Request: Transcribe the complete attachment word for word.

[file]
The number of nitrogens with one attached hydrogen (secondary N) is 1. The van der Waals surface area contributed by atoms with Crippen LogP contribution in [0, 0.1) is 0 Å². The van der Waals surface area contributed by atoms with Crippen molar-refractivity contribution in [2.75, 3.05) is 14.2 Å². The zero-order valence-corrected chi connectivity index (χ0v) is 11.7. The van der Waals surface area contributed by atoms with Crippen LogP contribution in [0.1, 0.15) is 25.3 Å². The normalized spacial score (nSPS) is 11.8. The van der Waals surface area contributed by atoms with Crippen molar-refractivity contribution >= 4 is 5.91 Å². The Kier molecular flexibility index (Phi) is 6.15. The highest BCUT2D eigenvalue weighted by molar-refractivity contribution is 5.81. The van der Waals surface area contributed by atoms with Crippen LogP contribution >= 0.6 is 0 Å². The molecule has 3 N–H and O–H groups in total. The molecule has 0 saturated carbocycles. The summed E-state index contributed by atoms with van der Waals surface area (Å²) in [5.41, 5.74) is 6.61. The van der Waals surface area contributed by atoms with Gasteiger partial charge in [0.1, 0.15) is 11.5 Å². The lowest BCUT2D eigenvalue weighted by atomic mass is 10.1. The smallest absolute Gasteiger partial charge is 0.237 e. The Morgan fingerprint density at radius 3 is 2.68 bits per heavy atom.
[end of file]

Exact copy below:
The number of nitrogens with one attached hydrogen (secondary N) is 1. The van der Waals surface area contributed by atoms with Crippen LogP contribution in [0, 0.1) is 0 Å². The van der Waals surface area contributed by atoms with Crippen molar-refractivity contribution in [2.75, 3.05) is 14.2 Å². The zero-order valence-corrected chi connectivity index (χ0v) is 11.7. The van der Waals surface area contributed by atoms with Crippen LogP contribution in [0.1, 0.15) is 25.3 Å². The normalized spacial score (nSPS) is 11.8. The van der Waals surface area contributed by atoms with Crippen molar-refractivity contribution >= 4 is 5.91 Å². The Kier molecular flexibility index (Phi) is 6.15. The highest BCUT2D eigenvalue weighted by molar-refractivity contribution is 5.81. The van der Waals surface area contributed by atoms with Crippen LogP contribution >= 0.6 is 0 Å². The molecule has 3 N–H and O–H groups in total. The molecule has 0 saturated carbocycles. The summed E-state index contributed by atoms with van der Waals surface area (Å²) in [5.41, 5.74) is 6.61. The van der Waals surface area contributed by atoms with Gasteiger partial charge in [0.1, 0.15) is 11.5 Å². The lowest BCUT2D eigenvalue weighted by atomic mass is 10.1. The smallest absolute Gasteiger partial charge is 0.237 e. The Morgan fingerprint density at radius 3 is 2.68 bits per heavy atom.